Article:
After announcing in March 2013 that it had launched its ridesharing service operations in New York City, and as a result of information provided by the IATR, SideCar became the subject of a “sting operation” by the New York City Taxi & Limousine Commission (“TLC”) which resulted in SideCar announcing that it would suspend its New York City operations.7
The Colorado Public Utilities Commission (the “Colorado PUC”) held two public hearings to address proposed amendments to the state’s transportation rules which, as a result of testimony provided by Mr. Daus on behalf of the IATR, will either drive Uber out of the state or, which will require that Uber obtain licensure as a common or contract carrier by the Colorado PUC. 8
Similar forceful action against Uber is taking place in Maryland before the Public Service Commission (the “PSC”) where, as a result of testimony provided by Mr. Daus on behalf of the IATR, PSC Staff released a Public Report which finds Uber to be a “common carrier” providing transportation services for-hire and which directs Uber to file for authorization from the PSC. 9
The Washington, DC Taxicab Commission (the “DCTC”) has recently passed regulations that further require that apps, or “digital dispatchers” as they are referred to by the DCTC, be accountable to regulators. The DCTC has mandated the acceptance of credit and debit card payments in all DCTC licensed taxicabs, and accordingly, digital dispatchers must be integrated with the “payment service providers” that process such payments, precluding what was formerly a purely app-based transaction. 10
The California Public Utilities Commission’s (the “Commission” or the “CPUC”) “quasi-legislative proceeding” to institute rulemaking (the “OIR”) on regulations relating to passenger carriers, ridesharing, and new online-enabled transportation services (“NOETS”) began in December 2012 and is still ongoing.11 The Commission has taken nearly seven months to evaluate the operations of ridesharing app companies and still has yet to reach a final decision, despite the fact that numerous parties representing stakeholders’ interest, including the IATR, have submitted public comments that echo that of the Austin City Council, and the numerous other jurisdictions taking a stand against rogue apps.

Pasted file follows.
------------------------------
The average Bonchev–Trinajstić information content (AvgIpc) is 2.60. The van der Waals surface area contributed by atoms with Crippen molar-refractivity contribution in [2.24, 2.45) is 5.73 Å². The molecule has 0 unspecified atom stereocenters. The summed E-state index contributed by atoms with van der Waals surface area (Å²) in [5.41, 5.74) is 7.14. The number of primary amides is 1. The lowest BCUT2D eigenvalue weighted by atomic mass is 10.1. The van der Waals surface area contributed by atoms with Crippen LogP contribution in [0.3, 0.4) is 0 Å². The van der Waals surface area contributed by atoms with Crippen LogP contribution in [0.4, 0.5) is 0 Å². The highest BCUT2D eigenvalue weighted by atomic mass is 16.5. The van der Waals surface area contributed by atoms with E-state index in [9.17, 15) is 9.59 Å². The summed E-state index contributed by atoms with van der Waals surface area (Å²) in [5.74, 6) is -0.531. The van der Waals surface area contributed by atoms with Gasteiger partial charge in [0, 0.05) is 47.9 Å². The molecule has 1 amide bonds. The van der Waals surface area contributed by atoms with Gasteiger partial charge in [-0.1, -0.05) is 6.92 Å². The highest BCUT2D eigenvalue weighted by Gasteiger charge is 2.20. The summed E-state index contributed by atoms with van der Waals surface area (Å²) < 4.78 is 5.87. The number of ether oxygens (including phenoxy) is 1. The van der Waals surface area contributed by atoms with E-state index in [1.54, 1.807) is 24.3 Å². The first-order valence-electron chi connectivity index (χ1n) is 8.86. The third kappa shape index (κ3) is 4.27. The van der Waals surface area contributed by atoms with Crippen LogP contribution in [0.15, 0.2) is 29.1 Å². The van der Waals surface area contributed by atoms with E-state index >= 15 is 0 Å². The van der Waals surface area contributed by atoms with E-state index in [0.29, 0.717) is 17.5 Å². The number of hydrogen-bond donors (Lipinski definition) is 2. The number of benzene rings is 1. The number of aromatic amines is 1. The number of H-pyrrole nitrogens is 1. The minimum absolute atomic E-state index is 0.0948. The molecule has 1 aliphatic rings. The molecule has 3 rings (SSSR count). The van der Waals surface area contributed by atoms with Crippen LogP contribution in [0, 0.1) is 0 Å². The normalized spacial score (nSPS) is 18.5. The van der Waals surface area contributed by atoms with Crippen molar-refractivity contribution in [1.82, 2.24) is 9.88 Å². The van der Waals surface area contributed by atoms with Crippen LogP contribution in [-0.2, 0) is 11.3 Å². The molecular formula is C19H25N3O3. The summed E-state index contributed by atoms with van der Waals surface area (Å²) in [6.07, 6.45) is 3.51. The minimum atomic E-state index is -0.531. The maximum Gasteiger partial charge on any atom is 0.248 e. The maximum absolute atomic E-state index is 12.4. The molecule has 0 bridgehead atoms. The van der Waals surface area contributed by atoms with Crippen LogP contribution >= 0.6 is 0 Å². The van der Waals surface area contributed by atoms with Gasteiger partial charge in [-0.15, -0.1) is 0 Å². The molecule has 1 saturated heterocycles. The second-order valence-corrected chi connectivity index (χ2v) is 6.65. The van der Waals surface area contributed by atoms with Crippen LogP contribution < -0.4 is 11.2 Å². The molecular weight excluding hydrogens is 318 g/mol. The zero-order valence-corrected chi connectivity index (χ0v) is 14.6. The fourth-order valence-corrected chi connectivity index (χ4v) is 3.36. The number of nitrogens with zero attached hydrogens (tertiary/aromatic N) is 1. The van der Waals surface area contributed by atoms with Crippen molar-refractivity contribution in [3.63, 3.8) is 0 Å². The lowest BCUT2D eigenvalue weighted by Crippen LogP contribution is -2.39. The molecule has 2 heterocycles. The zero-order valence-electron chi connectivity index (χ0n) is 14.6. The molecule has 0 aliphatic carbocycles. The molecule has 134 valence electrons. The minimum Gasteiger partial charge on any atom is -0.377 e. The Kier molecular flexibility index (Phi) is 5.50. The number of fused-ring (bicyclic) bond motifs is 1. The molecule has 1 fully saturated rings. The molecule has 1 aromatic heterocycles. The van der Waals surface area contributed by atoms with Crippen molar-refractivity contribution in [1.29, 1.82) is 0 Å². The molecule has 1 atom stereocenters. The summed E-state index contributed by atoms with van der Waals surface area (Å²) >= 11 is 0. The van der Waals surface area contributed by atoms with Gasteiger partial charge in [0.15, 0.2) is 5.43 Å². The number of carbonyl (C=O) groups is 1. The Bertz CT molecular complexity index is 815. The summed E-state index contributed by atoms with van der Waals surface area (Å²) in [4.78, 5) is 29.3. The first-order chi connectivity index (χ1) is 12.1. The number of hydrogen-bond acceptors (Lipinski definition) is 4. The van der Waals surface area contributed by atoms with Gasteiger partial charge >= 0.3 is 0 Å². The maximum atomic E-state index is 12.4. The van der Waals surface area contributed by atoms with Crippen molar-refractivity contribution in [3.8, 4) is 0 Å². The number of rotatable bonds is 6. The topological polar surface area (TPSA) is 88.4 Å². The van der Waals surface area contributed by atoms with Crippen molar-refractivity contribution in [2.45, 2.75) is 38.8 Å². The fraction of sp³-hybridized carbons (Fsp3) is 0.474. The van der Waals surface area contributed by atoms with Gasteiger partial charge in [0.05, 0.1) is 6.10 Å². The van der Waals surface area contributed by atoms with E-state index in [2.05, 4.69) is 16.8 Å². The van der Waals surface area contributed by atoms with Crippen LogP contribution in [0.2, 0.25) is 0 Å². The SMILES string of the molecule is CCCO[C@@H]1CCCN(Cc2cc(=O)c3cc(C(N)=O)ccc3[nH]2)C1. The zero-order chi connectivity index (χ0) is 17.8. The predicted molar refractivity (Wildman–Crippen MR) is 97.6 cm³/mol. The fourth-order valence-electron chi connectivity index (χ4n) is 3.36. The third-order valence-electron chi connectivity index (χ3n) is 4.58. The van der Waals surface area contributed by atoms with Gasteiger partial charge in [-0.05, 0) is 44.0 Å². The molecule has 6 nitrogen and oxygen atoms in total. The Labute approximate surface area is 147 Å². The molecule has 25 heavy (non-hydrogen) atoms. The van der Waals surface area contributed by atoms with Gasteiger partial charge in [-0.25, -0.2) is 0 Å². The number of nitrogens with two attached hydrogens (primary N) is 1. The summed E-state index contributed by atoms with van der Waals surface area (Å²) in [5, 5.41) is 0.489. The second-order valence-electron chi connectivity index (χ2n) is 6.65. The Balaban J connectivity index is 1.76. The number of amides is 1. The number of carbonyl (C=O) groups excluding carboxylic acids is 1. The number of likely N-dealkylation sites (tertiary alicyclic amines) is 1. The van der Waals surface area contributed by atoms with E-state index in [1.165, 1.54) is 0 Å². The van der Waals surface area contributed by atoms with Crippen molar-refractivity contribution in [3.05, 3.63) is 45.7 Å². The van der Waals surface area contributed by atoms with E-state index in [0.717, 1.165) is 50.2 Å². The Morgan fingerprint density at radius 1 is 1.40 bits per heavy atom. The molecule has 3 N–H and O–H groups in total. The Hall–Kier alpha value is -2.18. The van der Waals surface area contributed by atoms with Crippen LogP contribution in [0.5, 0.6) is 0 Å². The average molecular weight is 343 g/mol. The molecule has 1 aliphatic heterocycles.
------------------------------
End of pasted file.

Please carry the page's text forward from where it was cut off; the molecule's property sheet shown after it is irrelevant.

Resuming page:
For instance, the Personal Insurance Federation of CA (“PIFC”), which represents six (6) of the largest insurance companies in the U.S 12, and which collectively, insure the majority of personal automobiles in California, submitted comments to the CA OIR which explained the position of its members on the subject:
It appears that the industry standard for personal auto insurance ... is to exempt from insurance coverage claims involving vehicles used for transporting passengers for a charge. Thus, in situations where a vehicle is insured as a private vehicle and is used to transport passengers for a fee, no insurance coverage would exist . . . . The issue before the CPUC is not ridesharing, but instead using a private passenger vehicle in a livery service. This is clearly not covered under a standard policy; if an accident occurs, coverage would not exist.